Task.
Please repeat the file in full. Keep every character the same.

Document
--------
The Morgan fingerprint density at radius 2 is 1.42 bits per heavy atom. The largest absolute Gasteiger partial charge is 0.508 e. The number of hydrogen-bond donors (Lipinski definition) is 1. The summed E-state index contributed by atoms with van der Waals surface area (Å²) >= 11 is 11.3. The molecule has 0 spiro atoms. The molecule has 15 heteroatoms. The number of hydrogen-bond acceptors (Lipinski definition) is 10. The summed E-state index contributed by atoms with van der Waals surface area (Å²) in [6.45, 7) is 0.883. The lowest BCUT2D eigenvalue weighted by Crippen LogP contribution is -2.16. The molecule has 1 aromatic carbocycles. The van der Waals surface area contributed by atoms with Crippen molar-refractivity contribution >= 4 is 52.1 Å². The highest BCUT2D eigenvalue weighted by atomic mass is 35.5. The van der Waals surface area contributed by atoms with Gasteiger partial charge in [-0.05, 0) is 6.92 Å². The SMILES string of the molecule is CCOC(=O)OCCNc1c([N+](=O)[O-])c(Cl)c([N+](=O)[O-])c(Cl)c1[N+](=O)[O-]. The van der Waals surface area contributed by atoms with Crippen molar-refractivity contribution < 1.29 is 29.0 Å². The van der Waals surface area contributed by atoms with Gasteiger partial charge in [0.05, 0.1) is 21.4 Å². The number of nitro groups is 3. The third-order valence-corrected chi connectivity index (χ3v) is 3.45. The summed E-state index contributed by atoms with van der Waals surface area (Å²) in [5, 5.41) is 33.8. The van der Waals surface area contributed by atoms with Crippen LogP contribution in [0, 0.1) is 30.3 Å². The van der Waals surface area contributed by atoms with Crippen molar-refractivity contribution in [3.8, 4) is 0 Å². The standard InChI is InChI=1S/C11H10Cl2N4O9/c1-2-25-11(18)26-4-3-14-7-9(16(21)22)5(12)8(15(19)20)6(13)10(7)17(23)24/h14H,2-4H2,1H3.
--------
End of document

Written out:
The Morgan fingerprint density at radius 2 is 1.42 bits per heavy atom. The largest absolute Gasteiger partial charge is 0.508 e. The number of hydrogen-bond donors (Lipinski definition) is 1. The summed E-state index contributed by atoms with van der Waals surface area (Å²) >= 11 is 11.3. The molecule has 0 spiro atoms. The molecule has 15 heteroatoms. The number of hydrogen-bond acceptors (Lipinski definition) is 10. The summed E-state index contributed by atoms with van der Waals surface area (Å²) in [6.45, 7) is 0.883. The lowest BCUT2D eigenvalue weighted by Crippen LogP contribution is -2.16. The molecule has 1 aromatic carbocycles. The van der Waals surface area contributed by atoms with Crippen molar-refractivity contribution >= 4 is 52.1 Å². The highest BCUT2D eigenvalue weighted by atomic mass is 35.5. The van der Waals surface area contributed by atoms with Gasteiger partial charge in [-0.05, 0) is 6.92 Å². The SMILES string of the molecule is CCOC(=O)OCCNc1c([N+](=O)[O-])c(Cl)c([N+](=O)[O-])c(Cl)c1[N+](=O)[O-]. The van der Waals surface area contributed by atoms with Crippen molar-refractivity contribution < 1.29 is 29.0 Å². The van der Waals surface area contributed by atoms with Gasteiger partial charge in [0.05, 0.1) is 21.4 Å². The number of nitro groups is 3. The third-order valence-corrected chi connectivity index (χ3v) is 3.45. The summed E-state index contributed by atoms with van der Waals surface area (Å²) in [5, 5.41) is 33.8. The van der Waals surface area contributed by atoms with Crippen LogP contribution in [0, 0.1) is 30.3 Å². The van der Waals surface area contributed by atoms with Crippen molar-refractivity contribution in [3.8, 4) is 0 Å². The standard InChI is InChI=1S/C11H10Cl2N4O9/c1-2-25-11(18)26-4-3-14-7-9(16(21)22)5(12)8(15(19)20)6(13)10(7)17(23)24/h14H,2-4H2,1H3.